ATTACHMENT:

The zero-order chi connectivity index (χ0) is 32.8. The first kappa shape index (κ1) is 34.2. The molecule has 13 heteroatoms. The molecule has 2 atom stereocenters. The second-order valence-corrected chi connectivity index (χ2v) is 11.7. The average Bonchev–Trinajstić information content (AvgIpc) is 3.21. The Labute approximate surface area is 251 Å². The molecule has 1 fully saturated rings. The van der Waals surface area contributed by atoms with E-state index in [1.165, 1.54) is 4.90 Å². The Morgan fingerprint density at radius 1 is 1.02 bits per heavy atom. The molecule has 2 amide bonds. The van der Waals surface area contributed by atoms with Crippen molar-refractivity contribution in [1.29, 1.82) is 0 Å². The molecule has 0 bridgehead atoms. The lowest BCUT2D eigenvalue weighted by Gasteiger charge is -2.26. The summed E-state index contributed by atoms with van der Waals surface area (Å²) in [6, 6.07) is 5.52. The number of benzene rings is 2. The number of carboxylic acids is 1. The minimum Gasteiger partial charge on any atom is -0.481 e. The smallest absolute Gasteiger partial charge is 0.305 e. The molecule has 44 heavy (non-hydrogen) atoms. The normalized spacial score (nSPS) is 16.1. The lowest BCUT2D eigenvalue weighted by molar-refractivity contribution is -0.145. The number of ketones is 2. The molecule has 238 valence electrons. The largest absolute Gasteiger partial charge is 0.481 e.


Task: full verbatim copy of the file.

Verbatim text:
The zero-order chi connectivity index (χ0) is 32.8. The first kappa shape index (κ1) is 34.2. The molecule has 13 heteroatoms. The molecule has 2 atom stereocenters. The second-order valence-corrected chi connectivity index (χ2v) is 11.7. The average Bonchev–Trinajstić information content (AvgIpc) is 3.21. The Labute approximate surface area is 251 Å². The molecule has 1 fully saturated rings. The van der Waals surface area contributed by atoms with E-state index in [1.165, 1.54) is 4.90 Å². The Morgan fingerprint density at radius 1 is 1.02 bits per heavy atom. The molecule has 2 amide bonds. The van der Waals surface area contributed by atoms with Crippen molar-refractivity contribution in [1.29, 1.82) is 0 Å². The molecule has 0 bridgehead atoms. The lowest BCUT2D eigenvalue weighted by Gasteiger charge is -2.26. The summed E-state index contributed by atoms with van der Waals surface area (Å²) in [6, 6.07) is 5.52. The number of benzene rings is 2. The number of carboxylic acids is 1. The minimum Gasteiger partial charge on any atom is -0.481 e. The smallest absolute Gasteiger partial charge is 0.305 e. The molecule has 44 heavy (non-hydrogen) atoms. The normalized spacial score (nSPS) is 16.1. The lowest BCUT2D eigenvalue weighted by molar-refractivity contribution is -0.145. The number of ketones is 2. The molecule has 238 valence electrons. The largest absolute Gasteiger partial charge is 0.481 e.